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Poisoning in dogs (types, tips & symptoms)

Poisoning in dogs is an extensive topic because of the many different toxins and their effects. Today we'll show you what your dog can get poisoned with, common symptoms, and what to do in an emergency. In addition, we have for this article Advice from veterinarian Emin Jasarevic obtained. Note: This article is written for the german country.

dog poisoning
Table of Contents

Remember: If possible, existing poison samples, vomit or settled feces should be taken to the veterinarian. This will allow the doctor to identify the poison and treat it properly.

Where can my dog get poisoned?

What can my dog get poisoned with and where can it happen? Here you can find out which things in your household and outdoors are toxic for your pet.

Make sure he doesn't get the poisons to snap.

At home:

  • Medications (Some are more toxic and some less, generally speaking, but all medications should be kept out of your dog's reach!)
  • Drugs
  • Household chemicals (cleaning agents, detergents, solvents, paints, etc.)
  • Cigarettes, cigarette butts, tobacco, tobacco products
  • Nicotine acts as a neurotoxin!
  • Especially in puppies, nicotine can lead to circulatory collapse.
  • Poisonous plants, poisonous houseplants
  • Antifreeze
  • Alcohol
  • Chocolate
  • Salt
  • Stone fruit
  • raw pork
  • raw potatoes
  • Onions
  • Grapes

In the garden:

when going for a walk:

  • also here poison bait, rat poison or slug pellets
  • Fertilizers, blue grain, herbicides, insecticides, fungicides, pesticides - often particularly highly concentrated in puddles at the edge of the field
  • Poisonous plants
  • Carrion
  • poisoned mice, rats, moles, shrews, grasshoppers, insects, etc.
  • Waste for which the composition is unknown
  • If your dog has severe swelling and blue-black skin discoloration after a walk, it could be a snake bite.
  • Some dogs ingest the feces of other animals, this feces can be highly dangerous for the dog if the feces are contaminated with pharmaceuticals or even pathogens.
  • When walking, insects such as hornets and wasps can become a danger because the proteins contained in their venom can cause anaphylactic shock.

Emergency first aid

If your four-legged friend has really poisoned himself, the most important thing is to remain calm. Panic is no help, because a cool head and thoughtful action are now required.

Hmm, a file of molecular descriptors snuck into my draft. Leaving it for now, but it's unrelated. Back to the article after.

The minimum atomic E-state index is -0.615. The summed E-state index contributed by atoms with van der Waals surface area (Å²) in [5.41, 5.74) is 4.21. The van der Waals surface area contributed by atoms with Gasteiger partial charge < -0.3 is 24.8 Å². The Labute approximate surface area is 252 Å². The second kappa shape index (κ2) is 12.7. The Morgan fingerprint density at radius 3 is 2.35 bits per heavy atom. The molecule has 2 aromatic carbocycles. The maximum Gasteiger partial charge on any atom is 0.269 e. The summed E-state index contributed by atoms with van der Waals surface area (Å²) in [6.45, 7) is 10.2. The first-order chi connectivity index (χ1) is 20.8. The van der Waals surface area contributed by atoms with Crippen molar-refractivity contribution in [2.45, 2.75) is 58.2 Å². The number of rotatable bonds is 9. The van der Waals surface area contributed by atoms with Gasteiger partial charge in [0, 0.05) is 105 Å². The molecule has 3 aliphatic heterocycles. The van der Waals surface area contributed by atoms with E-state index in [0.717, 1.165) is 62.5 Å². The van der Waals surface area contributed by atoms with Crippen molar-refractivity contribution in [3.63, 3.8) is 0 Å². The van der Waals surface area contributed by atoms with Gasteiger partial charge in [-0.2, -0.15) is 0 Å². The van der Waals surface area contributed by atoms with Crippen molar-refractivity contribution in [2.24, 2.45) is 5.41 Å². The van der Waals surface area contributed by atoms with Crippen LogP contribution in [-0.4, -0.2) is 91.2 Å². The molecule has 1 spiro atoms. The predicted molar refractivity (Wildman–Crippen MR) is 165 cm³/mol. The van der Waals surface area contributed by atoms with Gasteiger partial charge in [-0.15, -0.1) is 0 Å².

Try to have a calming effect on your furry nose and on all other people.

If your pet is unconscious, place him in the recovery position and keep checking his pulse and breathing.

Has your protégé fainted or vomited? Then make sure his airways are clear.

In no case you may use a muzzle or a muzzle in case of poisoning! If your pet vomits now, there is a risk of suffocation.

Likewise, you should not force vomiting in any case, this will probably worsen the condition and in addition valuable time will be lost.

In the event of poisoning, a veterinarian must always be consulted immediately. He knows what to do and will arrange everything else.

Helpful articles on the subject of poisoning

Not only should you know the individual types of poison. Because knowledge about toxic and harmful foods are also important. Here are more articles on this topic.

Symptoms From poisoning

To recognize poisoning as soon as possible, you should know the possible symptoms. 

Here is a list of the symptoms of poisoning. They are very diverse and can occur to varying degrees in individual cases.

  • Unrest
  • vomiting, the vomit, with possibly foamy consistency
  • Diarrhea
  • irregular heartbeat, therefore monitor the heartbeat by taking the pulse
  • pale gums
  • unusual pupil size, either strongly constricted or also dilated
  • Blood in urine
  • Blood in stool
  • Cramps
  • constant or recurrent cat hump or prayer position as the most severe abdominal pain symptoms
  • Muscle tremor
  • Paralysis symptoms
  • decreasing body temperature, monitor temperature!
  • Apathy
  • Unconsciousness

What helps in an emergency?

If you have observed poison ingestion, you can use charcoal tablets made from medicinal charcoal as a remedy.

The activated charcoal binds the toxins in the gastrointestinal tract so that the toxins cannot enter the bloodstream.